Catherine Contreras is a San Antonio native. She was proudly raised on pan dulce and chimse and is majorly obsessed with good beer. As the host of the She's Crafty Podcast she travels around the great state of Texas to get all the scoop on the latest beers and brewers. Read the original post; republished with permission.
Photos by Inga Cotton.
Whataburger Threw My Son A Birthday Party And I Couldn't Be More Grateful
If you have kids, you know how important birthdays are.
If you have kids with autism, you know how important every moment is.
My son Harry recently had a birthday. He's a bright boy who just happens to have high-functioning autism. When we were discussing what he would like to do for his birthday, he said two things:
1. He wanted to go to San Antonio Bricks and Mini Figs and pick out a Lego set. Okay...that was easy enough.
2. He wanted his birthday party at his favorite restaurant, Whataburger. Ummm...was that even possible? I had definitely never heard of or seen parties at a Whataburger.
I remember in the 80s sitting at a long table at McDonald's with a million kids with birthday hats...I think I've seen some parties at Chick-Fil-A...but, Whataburger? I'm almost positive I've never seen that.
I told Harry I wasn't sure if that could happen, but we could at least eat at a Whataburger. Now, if you know anything about a kid like Harry, you know that life is very black and white. "It's my birthday. You said, on my birthday, I get to choose my party. I want to have my party at Whataburger." And that was it. In his mind, that's what was going to happen. And if it didn't happen, he wouldn't throw a fit, he wouldn't make our lives miserable...but, he wouldn't understand. Because in his black and white world, things go according to plan. What you say matters. Wouldn't it be nice if everyone lived by those rules? Because, even though Harry is unfiltered and blunt, at least he says what he means and does what he says.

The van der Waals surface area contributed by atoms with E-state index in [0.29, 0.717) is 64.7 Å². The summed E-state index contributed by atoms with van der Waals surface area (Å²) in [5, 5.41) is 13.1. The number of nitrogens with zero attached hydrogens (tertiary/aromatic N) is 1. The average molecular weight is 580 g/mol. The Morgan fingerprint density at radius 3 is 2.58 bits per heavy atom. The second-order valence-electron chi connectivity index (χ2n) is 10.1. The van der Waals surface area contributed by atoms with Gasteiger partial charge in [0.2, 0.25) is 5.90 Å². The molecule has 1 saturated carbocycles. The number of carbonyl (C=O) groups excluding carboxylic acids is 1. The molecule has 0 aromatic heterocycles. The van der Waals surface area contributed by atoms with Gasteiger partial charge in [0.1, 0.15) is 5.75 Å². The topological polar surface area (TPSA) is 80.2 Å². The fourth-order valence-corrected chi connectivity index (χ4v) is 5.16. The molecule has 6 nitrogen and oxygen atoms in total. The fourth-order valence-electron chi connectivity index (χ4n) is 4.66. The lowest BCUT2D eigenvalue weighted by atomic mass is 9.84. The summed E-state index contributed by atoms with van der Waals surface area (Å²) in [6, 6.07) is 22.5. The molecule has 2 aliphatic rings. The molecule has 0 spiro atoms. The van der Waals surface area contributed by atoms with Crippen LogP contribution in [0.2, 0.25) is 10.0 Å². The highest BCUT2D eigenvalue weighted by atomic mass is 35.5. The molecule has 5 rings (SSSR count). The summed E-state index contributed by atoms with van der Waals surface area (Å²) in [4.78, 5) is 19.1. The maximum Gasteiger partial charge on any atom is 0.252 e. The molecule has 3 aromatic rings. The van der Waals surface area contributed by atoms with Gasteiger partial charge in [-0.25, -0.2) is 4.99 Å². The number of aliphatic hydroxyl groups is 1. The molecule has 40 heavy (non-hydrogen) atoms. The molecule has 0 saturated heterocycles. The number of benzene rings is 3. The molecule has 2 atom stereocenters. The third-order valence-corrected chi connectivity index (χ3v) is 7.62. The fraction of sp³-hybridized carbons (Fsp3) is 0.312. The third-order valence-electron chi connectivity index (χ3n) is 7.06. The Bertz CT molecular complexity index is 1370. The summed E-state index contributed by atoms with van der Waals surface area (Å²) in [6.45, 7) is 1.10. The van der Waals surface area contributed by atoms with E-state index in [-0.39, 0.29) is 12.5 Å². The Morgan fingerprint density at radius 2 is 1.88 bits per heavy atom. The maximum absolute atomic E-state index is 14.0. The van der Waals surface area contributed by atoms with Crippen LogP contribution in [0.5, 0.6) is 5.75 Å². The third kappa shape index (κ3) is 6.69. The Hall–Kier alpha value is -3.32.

So, what's a mom to do? I started thinking about how I could make this happen for him. I went to the Whataburger website and could find nothing about having events or parties at a local restaurant. So, I reached out over social media. All I really wanted was a few tables for us to sit together and eat a cake. A small space to sing Happy Birthday and celebrate Harry turning 10.
Well, Whataburger got back to me. They emailed me and called me. And guess what you guys...a Whataburger birthday is possible...and it was the most amazing birthday party I've ever been to. They decorated for him, they got him a cake....they sang Happy Birthday to him. They made sure every moment of Harry's birthday was magically orange and fun. They gave him the birthday he was picturing inside of his amazing little mind.
Do you know why this is important? Because, kids like Harry don't often get recognized or celebrated. Kids like Harry are the ones trying to figure out where they fit in. Feeling special and celebrated for a day, is the best gift he could ever be given. So, thank you Whataburger. Thank you to the manager Danielle at the Bitters and Blanco location in San Antonio, for making Harry's day so incredibly special. Thank you for helping this mom give him what he wanted, instead of an almost- version of what he wanted. You've found lifelong fans in us. We will never forget the day Harry had his Whataburger birthday party.
Whataburger has focused on its fresh, made-to-order burgers and friendly customer service since 1950 when Harmon Dobson opened the first Whataburger as a small roadside burger stand in Corpus Christi, Texas. Dobson gave his restaurant a name he hoped to hear customers say every time they took a bite of his made-to-order burgers: “What a burger!” Within the first week, people lined up around the block for his 25 cent, 100 percent beef burgers served on five-inch buns. Today, the company is headquartered in San Antonio, Texas, with more than 820 locations in 10 states with sales of more than $2 billion annually. Visit www.whataburger.com for more information.